Literary prizes have their value but do they foster standardisation rather than inspiration?

English has become the de facto language of the so-called wider reading audience, which ignores a whole swathe of people writing in Chinese, Arabic and Hindi, says Deborah Lindsay Williams

A picture taken on May 3, 2018 shows the old Stock Exchange Building, home of the Swedish Academy in Stockholm.

The Swedish Academy is to announce whether or not it may postpone the 2018 Nobel Literature Prize, its administrative director has said, after it plunged into a crisis over links to a man accused of sexual assault. / AFP PHOTO / TT NEWS AGENCY / Fredrik SANDBERG / Sweden OUT
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In the United States, being awarded a Pulitzer Prize is a significant achievement but it wasn't always regarded that way. When Edith Wharton, the American novelist, was awarded the prize in 1921 for The Age of Innocence, the first woman ever to receive it, she was vexed to discover the prize was awarded for work that "presented the wholesome atmosphere of American life and the highest standard of American manners and manhood".

Wharton wrote to a friend that when she discovered she was being rewarded “for uplifting American morals”, she was full of despair; her work did not aim to uplift but to dissect social hypocrisies, delivered with clear-eyed deftness and a razor-sharp wit.

Wharton had mixed feelings about the Pulitzer, as did many of her contemporaries, although she was delighted with the prize money (which, as an inveterate gardener, she immediately spent on flowers and shrubs).

She became further disenchanted when she discovered that the committee had originally wanted to award the prize to Sinclair Lewis's Main Street but succumbed to pressure from the Pulitzer board of trustees, who decided that Lewis's book wasn't sufficiently wholesome.

We like to believe that when prizes are awarded, the committees making the decision are above board and not prone to politicking or intrigue but of course, human nature being what it is, that is probably hopelessly naive. As we have seen in the news recently, even the august Nobel Prize committees are not immune: the Nobel for Literature will not be awarded this year, as the Swedish academy tries to re-organise in the aftermath of a wide-ranging scandal involving allegations of sexual harassment and abuse (and, reportedly, subsequent attempts to cover up the accusations).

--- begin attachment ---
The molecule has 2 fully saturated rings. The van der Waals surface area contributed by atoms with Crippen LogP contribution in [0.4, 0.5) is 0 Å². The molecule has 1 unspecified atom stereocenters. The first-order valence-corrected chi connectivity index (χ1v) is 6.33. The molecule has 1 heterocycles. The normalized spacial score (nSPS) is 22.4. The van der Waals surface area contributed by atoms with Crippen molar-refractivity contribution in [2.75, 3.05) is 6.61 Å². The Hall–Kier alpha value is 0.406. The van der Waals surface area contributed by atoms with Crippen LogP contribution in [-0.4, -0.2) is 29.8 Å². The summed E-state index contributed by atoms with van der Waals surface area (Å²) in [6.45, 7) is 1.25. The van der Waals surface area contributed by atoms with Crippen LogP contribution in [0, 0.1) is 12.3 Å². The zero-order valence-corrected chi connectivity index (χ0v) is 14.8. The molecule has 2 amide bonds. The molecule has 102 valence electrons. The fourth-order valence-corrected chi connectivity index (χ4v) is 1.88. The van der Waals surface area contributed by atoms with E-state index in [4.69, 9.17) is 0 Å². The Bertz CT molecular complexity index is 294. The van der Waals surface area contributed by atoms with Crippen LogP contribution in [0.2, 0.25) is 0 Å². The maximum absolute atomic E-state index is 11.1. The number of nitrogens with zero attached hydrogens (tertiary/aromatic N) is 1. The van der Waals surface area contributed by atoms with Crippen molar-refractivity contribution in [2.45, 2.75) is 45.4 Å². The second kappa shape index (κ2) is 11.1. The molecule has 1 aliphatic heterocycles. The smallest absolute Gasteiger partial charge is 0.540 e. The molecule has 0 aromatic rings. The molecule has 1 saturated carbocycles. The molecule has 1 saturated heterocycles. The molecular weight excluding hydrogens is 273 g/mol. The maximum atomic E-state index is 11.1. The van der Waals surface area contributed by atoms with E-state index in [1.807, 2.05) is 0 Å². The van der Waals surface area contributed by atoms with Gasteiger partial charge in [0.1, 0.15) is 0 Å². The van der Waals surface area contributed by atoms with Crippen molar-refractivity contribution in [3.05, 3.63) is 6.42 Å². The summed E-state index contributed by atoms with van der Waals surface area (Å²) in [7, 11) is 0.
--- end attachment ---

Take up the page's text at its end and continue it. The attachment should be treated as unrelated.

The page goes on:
But really, I can hear some of you say, who cares about the Nobel Prize? The prize is only interesting when someone like Bob Dylan is selected as a laureate, so that we can all chime in with strong opinions about the decision. I challenge any of you to come up with a full list of the literary laureates from the past 10 years without cribbing from Google. And yet on the other hand, when the prize gets announced, I leaf through the writer’s books at the bookstore or the library and sometimes I fall in love with a writer whose work I might never otherwise have known – often someone whose work hadn’t previously been translated into a language I know, or whose work prior to winning “the big one” hasn’t been well distributed outside his or her home country.


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For a younger writer, a literary prize can help launch or solidify a career; it can also help spark interest in an entire area of literature, perhaps through providing funds for translation. Just last month, for example, the International Prize for Arabic Fiction (IPAF) crowned Ibrahim Nasrallah for his novel The Second War of the Dog. As a result of winning the award, the novel will be translated into English, which will, on the one hand, bring the book into wider readership. On the other, what do we do about the fact that English has become the de facto language of the so-called "wider audience"? What about the millions of people who read only in Chinese, Arabic or Hindi?

Perhaps the dilemma confronting Wharton about her Pulitzer is a version of the dilemmas created by any literary prize: we recognize their utility, even as we might bemoan the possibility that prizes might sometimes foster standardisation rather than innovation.

A few years ago, one of my former students translated a large section of an important Ethiopian novel into English, a project that was in part impelled by sense of protest: “No one is going to read this book,” she said, “because it’s not in English and it’s great.”

My Amharic being non-existent, I was delighted to have even her partial translation and I second her opinion: it’s a wonderful novel but you’re probably never going to read it.  If only there were a prize for Amharic literature, or Sebhat Gebre-Egzihaber had been awarded the Nobel Prize instead of Dylan.

Deborah Lindsay Williams is a professor of literature at NYU Abu Dhabi